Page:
To make this HOWTO guide as straightforward and simple as possible, our example will create a fictional language pair xxx-yyy. We aim to guide you through the steps to create a basic working language pair, before you proceed to Contributing to an existing pair for the more advanced guide. We write this for the complete newbie to Apertium, but assume that you have basic knowledge of operating a Unix terminal.
Apertium is a rule-based machine translation platform that runs on Unix. If you're using Windows, you'll need to download a Virtual Machine. We have a ready-to-use Apertium VirtualBox for Windows users to quickly get started.
wget http://apertium.projectjj.com/apt/install-nightly.sh -O - | sudo bash
sudo apt-get -f install apertium-all-dev
sudo yum install apertium-all-devel
sudo zypper install apertium-all-devel
# Mac OS X: sudo port install autoconf automake expat flex \ gettext gperf help2man libiconv libtool \ libxml2 libxslt m4 ncurses p5-locale-gettext \ pcre perl5 pkgconfig zlib gawk subversion
Before we start, we need to determine whether the languages you will be using are more suitable for lexc/twol (HFST) or lttoolbox based processing. "What on earth are those?", you ask. Bear me with me a bit.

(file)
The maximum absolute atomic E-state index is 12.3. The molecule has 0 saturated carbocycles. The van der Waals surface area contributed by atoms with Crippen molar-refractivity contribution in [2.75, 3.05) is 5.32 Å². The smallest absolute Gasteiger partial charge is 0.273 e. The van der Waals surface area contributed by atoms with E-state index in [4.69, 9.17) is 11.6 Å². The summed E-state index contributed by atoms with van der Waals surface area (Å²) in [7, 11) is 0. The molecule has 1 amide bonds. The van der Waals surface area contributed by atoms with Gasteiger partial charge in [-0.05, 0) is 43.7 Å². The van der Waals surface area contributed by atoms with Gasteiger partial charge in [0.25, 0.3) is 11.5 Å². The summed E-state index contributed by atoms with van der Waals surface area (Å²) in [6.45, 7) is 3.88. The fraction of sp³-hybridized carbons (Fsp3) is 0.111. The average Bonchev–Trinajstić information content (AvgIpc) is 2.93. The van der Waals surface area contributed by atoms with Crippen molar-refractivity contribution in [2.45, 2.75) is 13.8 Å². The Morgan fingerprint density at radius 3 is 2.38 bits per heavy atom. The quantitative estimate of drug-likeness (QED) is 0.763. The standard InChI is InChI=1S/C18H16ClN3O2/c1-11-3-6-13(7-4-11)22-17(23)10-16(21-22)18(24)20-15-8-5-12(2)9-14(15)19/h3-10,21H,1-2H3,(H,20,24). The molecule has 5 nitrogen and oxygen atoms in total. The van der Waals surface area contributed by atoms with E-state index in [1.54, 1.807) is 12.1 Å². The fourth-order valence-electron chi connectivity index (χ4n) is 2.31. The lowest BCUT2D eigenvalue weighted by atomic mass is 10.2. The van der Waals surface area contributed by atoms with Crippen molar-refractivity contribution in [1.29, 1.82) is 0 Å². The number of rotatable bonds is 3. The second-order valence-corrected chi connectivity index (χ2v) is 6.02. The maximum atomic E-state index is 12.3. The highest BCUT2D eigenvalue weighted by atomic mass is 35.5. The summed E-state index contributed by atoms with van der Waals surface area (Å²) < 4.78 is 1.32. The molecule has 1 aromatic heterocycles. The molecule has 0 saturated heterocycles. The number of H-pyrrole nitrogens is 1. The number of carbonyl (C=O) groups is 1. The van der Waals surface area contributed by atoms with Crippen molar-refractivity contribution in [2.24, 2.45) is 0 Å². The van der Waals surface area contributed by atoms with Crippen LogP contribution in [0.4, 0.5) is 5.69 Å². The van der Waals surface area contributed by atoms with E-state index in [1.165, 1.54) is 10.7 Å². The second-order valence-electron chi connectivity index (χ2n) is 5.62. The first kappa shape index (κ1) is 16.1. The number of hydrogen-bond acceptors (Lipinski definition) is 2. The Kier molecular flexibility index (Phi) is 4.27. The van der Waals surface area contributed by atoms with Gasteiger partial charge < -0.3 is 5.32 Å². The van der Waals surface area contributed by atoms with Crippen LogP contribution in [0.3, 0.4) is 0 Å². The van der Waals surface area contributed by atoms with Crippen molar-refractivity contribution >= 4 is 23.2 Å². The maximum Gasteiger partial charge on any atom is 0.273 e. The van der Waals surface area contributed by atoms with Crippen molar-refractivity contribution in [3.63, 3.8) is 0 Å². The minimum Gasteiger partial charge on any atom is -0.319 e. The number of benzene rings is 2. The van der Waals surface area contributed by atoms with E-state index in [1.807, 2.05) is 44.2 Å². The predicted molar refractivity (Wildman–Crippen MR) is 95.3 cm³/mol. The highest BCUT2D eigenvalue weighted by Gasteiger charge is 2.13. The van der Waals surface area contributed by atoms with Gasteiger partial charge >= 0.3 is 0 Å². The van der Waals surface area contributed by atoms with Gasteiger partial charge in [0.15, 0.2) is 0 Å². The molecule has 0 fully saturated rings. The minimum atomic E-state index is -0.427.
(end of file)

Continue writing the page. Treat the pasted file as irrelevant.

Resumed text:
- HFST is best for languages with agglutinative morphology and/or lots of morphophonology.
- lttoolbox is best for languages with fixed paradigms.
Languages with fairly limited morphology (e.g., English) can use either. Lttoolbox is the more default and common one, but if a language has agglutinative morphology, or any amount of productive morphophonology (especially vowel harmony), then it should use HFST.
If in doubt, please go to IRC and ask an expert.
For our example, we will imagine that xxx is a lttoolbox language, while yyy is a HFST language, so that I can demonstrate the addition of dictionaries for both types of languages.
Apertium has recently created a new bootstrap script to automatically create templates for new language pair creation. The older method of language-pair creation was, suffice it to say, more tedious.
- Get apertium-init from https://raw.githubusercontent.com/goavki/bootstrap/master/apertium-init.py